Cuba is the largest island in the Caribbean with a population over 11 million people. However Cuba imports 80 percent of its food supply annually. Food security has been identified as its top priority. Organic farming co-operatives are thought to be the solution.
Just two kilometers from Havana, the Vivero Alamar farm is at the forefront of organic agriculture in Cuba. It aims to supply people with sustainable fresh food, and challenge the reliance on food imports.
==ISIS MARIA SALCINES MILLA, Urban Organic Farming Specialist, the Alamar Project==
In order to deal with the conditions of the "special period" (economic depression), we had to become organic, not out of conviction, but out of necessity. We either produced food this way or we faced death by starvation.
Unlike in other countries, pesticide-free produce is the rule rather than the exception in Cuba due to lack of supply. Cuba's economy collapsed after the Soviet Union withdrew financial support in 1992. Since then, it continued to use obsolete farming technology, leading to low productivity and high post-harvest losses. Accordingly, Cuba imports 70 to 80 percent of the food it needs, nearly US$2 billion worth in 2015.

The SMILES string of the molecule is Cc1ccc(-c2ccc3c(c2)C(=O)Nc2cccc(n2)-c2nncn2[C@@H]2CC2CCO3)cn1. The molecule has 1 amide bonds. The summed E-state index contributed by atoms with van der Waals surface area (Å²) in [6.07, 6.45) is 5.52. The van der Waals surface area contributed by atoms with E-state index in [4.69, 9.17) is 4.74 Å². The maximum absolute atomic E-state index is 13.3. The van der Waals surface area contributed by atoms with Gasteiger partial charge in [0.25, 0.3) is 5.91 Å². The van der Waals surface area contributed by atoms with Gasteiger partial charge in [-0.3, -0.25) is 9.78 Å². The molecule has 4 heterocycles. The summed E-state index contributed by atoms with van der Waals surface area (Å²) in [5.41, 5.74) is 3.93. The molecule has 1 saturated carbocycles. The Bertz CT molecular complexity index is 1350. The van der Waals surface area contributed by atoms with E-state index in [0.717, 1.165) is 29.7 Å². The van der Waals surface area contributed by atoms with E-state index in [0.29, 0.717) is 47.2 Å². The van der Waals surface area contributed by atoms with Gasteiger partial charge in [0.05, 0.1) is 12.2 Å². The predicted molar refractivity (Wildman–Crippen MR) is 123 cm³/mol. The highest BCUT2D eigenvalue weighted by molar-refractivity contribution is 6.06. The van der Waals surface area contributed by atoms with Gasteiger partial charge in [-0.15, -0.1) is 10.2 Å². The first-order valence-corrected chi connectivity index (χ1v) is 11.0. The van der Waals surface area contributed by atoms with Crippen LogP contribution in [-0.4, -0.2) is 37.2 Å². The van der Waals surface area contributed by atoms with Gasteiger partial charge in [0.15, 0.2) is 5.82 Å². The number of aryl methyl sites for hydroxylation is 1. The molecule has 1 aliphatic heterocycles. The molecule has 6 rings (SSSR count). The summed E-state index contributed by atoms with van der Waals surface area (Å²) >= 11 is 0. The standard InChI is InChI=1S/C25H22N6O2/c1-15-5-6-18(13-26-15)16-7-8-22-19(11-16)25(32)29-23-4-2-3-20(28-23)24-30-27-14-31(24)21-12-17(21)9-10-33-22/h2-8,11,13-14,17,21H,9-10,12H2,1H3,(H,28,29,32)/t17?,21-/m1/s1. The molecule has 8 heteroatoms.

==TIMOTHY SMITH, member of Sustainable Summer project==
So locally-grown food is always a good option. But you just got to get the people to start buying locally and that's all part of what we are learning about doing the sustainable lifestyle.
Proponents of urban organic farming say it has immense potential to boost domestic production. Urban farms currently supply around 70% of fruits and vegetables consumed in Havana and Santa Clara. However it is unlikely to meet all of Cuba's food needs, and government interference tends to limit organic urban farms' production and distribution.
==IVAN RODRIGUEZ LOPEZ, local restaurant owner==
Where do I go with the government? Which market? I'm more interested to see how the workers of the urban organic farms take lettuce straight from the earth.
Proponents believe the organic agricultural system may transform Cuba's food supply, and at the same time introduce market forces to its socialist system, if only farmers have more autonomy.
TRANSLATED BY：SASHA CHIU